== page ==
Lori Stewart Gonzalez was selected to serve as Ohio University’s 23rd president by the university’s Board of Trustees on Wednesday.
Gonzalez will serve as OU’s first female president in its 219-year history and will begin her work as president July 1 following the departure of current OU President Hugh Sherman. Sherman was appointed to a two-year term in 2021 with a plan to retire at the end of his term on June 30.
“I'm really proud of that first, but I want us to really focus on the ‘firsts’ for all our students,” Gonzalez said. “I've had a lot of women who have supported me over the years, and I try to pay it forward with a lot of young women and mentor them.”
To secure the university’s top job, Gonzalez beat out Avinandan Mukherjee, provost and senior vice president for academic affairs at Marshall University. A third candidate, Susana Rivera-Mills, who currently serves as provost and executive vice president for academic affairs at Ball State University, rescinded her application for president in early March.
In her role, Gonzalez will be paid a base salary of $600,000 per year, according to a copy of her employment agreement with the university. Sherman currently makes just over $450,000 as president, according to The Post's 2021 Salary Guide.
Each year, the Board will review her compensation to decide if it should be increased. However, it can never be decreased, according to the agreement.
Gonzalez currently serves as the executive vice president and provost at the University of Louisville, a position she has held since April 2021. In that position, Gonzalez is responsible for managing the day-to-day and long-term academic goals of the university, according to a previous Post report. Gonzalez has also worked at Appalachian State University, the University of Kentucky and the University of Tennessee Health Science Center in Memphis.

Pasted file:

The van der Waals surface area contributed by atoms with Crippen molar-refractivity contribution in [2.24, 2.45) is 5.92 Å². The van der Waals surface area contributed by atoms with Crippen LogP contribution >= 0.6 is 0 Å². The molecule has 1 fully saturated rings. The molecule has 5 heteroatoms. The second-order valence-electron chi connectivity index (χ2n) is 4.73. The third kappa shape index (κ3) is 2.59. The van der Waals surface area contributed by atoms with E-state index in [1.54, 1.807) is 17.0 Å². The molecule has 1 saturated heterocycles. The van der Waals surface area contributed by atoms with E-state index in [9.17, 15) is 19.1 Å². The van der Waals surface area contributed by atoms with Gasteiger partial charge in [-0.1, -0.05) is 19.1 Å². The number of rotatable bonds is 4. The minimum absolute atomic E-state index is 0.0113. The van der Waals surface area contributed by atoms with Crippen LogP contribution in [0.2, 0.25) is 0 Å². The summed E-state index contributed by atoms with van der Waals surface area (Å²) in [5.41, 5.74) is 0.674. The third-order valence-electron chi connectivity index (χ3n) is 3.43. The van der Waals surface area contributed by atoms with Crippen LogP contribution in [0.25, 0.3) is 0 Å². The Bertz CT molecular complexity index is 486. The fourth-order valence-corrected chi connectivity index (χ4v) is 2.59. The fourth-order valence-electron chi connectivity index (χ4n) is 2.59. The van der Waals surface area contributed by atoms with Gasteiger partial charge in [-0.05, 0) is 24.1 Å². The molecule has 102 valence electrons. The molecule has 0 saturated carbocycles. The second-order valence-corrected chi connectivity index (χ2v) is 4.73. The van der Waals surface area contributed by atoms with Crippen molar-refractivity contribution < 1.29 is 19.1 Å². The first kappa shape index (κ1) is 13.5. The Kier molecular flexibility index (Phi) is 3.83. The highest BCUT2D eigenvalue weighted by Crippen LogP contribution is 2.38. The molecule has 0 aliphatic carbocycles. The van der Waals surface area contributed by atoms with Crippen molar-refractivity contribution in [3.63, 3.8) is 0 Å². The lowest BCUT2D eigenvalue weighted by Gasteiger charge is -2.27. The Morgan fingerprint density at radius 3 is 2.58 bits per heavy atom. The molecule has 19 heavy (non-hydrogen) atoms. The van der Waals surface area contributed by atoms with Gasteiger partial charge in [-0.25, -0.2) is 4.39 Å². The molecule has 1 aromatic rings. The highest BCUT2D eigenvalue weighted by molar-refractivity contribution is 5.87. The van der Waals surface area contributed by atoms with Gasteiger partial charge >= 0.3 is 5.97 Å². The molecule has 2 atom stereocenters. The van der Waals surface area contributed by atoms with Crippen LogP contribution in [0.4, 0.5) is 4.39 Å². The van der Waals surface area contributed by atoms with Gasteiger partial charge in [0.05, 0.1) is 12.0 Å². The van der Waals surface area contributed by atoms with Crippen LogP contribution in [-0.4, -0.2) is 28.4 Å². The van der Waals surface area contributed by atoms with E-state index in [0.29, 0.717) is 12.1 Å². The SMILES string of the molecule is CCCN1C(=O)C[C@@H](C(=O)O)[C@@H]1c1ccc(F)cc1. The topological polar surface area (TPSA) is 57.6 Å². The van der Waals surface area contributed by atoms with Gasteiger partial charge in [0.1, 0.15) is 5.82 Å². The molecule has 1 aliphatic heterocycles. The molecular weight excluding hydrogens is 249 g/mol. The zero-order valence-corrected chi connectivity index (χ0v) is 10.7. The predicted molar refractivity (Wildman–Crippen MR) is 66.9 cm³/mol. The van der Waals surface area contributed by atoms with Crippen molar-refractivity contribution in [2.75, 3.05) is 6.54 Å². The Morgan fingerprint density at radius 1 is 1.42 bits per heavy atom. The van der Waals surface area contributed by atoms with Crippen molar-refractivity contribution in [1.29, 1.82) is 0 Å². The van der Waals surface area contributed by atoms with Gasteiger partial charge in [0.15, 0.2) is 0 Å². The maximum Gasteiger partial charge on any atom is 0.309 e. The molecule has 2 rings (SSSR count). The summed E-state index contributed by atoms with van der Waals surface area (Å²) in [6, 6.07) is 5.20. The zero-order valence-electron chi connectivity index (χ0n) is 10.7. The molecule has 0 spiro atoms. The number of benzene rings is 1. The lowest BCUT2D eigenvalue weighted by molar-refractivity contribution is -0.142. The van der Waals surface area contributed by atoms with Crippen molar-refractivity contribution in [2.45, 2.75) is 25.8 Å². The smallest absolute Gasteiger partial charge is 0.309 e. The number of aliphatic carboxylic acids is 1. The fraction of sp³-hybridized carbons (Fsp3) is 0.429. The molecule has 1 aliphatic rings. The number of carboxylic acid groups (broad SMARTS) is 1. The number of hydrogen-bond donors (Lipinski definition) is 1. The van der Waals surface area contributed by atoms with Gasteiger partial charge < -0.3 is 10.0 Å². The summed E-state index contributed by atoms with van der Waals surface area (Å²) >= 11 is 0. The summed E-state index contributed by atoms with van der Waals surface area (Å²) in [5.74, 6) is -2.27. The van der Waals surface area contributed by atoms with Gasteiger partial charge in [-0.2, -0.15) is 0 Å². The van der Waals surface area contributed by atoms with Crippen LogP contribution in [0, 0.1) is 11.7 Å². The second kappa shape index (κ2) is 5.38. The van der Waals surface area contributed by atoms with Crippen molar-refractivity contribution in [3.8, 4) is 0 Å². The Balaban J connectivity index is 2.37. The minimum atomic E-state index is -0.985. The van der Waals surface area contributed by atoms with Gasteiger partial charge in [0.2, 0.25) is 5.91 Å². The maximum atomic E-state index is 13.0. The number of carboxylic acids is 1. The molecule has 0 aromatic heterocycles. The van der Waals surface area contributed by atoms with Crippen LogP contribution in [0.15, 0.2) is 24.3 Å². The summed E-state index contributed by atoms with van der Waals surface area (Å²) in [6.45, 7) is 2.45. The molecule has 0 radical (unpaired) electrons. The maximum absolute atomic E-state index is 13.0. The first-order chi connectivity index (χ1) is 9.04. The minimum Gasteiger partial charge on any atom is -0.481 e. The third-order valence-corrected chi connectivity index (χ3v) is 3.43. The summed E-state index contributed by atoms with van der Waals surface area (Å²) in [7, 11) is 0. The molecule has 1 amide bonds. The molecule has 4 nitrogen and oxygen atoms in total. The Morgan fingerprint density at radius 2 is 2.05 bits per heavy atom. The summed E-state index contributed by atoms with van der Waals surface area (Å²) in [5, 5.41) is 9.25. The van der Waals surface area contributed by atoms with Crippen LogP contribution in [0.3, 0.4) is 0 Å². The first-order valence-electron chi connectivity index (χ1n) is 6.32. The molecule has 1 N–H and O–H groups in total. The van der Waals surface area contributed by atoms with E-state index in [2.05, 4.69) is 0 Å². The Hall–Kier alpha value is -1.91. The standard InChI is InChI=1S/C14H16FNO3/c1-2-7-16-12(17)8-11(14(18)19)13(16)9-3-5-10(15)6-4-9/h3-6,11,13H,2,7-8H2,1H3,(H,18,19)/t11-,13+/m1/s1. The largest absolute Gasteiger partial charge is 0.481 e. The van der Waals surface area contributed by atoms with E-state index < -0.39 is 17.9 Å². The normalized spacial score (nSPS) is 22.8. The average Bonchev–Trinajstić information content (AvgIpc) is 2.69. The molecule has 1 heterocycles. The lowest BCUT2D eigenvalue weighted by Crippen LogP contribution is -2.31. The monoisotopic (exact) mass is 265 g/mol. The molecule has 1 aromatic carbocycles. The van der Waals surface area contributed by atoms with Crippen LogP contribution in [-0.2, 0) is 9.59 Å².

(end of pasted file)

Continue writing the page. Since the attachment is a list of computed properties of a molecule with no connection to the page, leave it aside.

Hailing from a small town in Appalachian Kentucky, Gonzalez received a doctor of philosophy in communication sciences and disorders from the University of Florida, according to a university news release.
In the release, Sherman said Gonzalez’s experience in health sciences will be beneficial to her term as president because a third of OU students are enrolled in health sciences professional programs and OU is home to the largest public medical school in Ohio.
At Gonzalez’s presidential forum, which was held on March 8 in the Baker University Center Theater, she said she worked to raise stipend levels for University of Louisville graduate students to cover health insurance and hired mental health professionals who better understand those students.
Gonzalez said she is looking forward to collaborating with Sherman to learn more about the university and his passion for OU before she officially begins her term as president.
“I’m just really excited, (I have) butterflies in my stomach,” Gonzalez said. “If I wouldn’t have had such a wonderful experience during the interview process, … I might have been more apprehensive, but I’m just excited to get started.”
Arshi Singhania and Ryan Maxin contributed to this report.